PAX is always a bit awe-inspiring, not to mention simply inspiring, for those of us who are lucky enough to be a part of the games industry. The mere concept of 70,000+ people all cramming themselves into a building to share their enthusiasm for games is a truly beautiful thing. Talking to fans about our games is endlessly rewarding (yes, even the ones who only want to know about Android release dates).
So when I say that my appreciation for games, gamers and the spectacular spectacle that is PAX has never been higher, you know this weekend was something special. We had the great honor of bringing Peggle 2 to the Omegathon.
To properly appreciate the Omegathon, you should know how it works. When you buy your passes for PAX, months in advance of the event, you can check a box to ask that your name be added to the Omegathon list. Of the who-knows-how-many-hundreds or -thousands who check that box, 25 will be chosen. Those 25 gamers have to compete in five rounds of live, on-stage gaming.
Think about someone standing next to you while you’re typing. You know how many more mistakes you make? And that’s just typing, where you’re completely in control. Games are wildly unpredictable and reactive, a mess of moving parts and tricky logistics designed to challenge you at every turn. Now imagine a theater full of people watching your every move and critiquing it, and you may never have played or even seen the games before you have to play them in front of the crowd! That’s the level of gamer that goes into the Omegathon.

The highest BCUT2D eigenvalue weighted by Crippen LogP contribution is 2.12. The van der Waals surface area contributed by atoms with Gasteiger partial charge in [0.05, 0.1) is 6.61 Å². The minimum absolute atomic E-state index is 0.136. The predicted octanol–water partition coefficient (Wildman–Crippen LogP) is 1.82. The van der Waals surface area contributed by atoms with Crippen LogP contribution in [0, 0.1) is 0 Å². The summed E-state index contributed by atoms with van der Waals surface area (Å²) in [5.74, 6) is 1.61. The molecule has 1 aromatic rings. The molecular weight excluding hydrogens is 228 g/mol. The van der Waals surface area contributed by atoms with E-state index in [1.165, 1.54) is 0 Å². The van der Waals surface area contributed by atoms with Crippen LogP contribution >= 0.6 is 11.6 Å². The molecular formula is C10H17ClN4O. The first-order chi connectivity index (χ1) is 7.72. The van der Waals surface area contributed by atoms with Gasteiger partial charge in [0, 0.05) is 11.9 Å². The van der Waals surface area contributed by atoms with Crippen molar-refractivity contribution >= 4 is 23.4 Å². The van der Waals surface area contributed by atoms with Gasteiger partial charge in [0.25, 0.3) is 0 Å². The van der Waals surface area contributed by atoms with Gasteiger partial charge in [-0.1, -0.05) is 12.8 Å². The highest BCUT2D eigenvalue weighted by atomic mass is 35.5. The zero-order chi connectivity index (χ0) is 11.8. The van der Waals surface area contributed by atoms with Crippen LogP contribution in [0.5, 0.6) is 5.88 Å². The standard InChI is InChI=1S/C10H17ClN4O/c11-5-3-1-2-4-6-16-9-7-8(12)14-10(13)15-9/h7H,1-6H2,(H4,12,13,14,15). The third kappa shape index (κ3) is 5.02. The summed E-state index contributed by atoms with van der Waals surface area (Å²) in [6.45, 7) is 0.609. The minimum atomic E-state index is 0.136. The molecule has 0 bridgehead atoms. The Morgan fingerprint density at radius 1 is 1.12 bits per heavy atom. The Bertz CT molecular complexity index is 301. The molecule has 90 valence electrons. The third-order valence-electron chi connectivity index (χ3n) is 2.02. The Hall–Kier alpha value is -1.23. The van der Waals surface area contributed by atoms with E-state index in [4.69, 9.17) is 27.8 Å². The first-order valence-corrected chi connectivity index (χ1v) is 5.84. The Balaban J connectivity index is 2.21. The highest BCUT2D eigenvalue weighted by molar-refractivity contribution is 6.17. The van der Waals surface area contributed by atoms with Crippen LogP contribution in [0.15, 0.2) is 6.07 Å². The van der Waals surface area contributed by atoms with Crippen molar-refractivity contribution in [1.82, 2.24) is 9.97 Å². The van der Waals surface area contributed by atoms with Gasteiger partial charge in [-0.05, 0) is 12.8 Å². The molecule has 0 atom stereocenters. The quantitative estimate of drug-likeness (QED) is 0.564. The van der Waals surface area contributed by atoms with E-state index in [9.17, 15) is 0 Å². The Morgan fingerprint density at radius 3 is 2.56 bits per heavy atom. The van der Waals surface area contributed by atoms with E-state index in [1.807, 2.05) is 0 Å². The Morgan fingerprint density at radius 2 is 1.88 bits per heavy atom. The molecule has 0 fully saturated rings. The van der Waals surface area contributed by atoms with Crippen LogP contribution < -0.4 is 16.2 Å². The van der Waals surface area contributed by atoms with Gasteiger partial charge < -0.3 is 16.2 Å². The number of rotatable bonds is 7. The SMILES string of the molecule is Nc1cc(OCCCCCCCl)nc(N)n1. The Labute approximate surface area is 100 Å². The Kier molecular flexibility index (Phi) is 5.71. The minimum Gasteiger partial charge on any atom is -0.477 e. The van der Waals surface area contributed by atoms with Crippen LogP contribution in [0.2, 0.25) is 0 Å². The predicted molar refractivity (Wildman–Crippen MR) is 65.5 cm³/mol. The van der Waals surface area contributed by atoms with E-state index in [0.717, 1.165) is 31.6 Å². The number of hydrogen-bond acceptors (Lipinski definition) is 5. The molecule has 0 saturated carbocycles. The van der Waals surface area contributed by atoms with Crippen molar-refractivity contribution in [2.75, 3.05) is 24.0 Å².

Peggle 2 was the penultimate round of this year’s competition, so the field of 25 Omeganauts had already been winnowed down to four brave souls who would take the stage at the Paramount Theater Sunday night.
One after another, they played a single level, using the newly introduced Peggle Master Luna, trying their best to make hay with her Nightshade power while the audience oohed, aahed and cheered them on.
And that right there was the magical moment of PAX for me. I was part of a huge crowd of fans, reacting like a sports stadium, to a game. To our game, one of my favorite games of all time. It was pure delight to recognize the real-life version of the “audience” sound effects from the game when a shot nearly hit the crucial peg and then sailed by. When I work the booth at PAX, I love interacting with the fans. When I walk around to other booths, I am busy being a fan. But watching the Omegathon event, I got to feel it all at once, the joy of fandom and the pride of knowing that I am a small part of this thing that we all love so much.
Thank you to PAX for putting Peggle 2 on the biggest screen ever and in the hands of some truly impressive gamers. It was a joy to behold.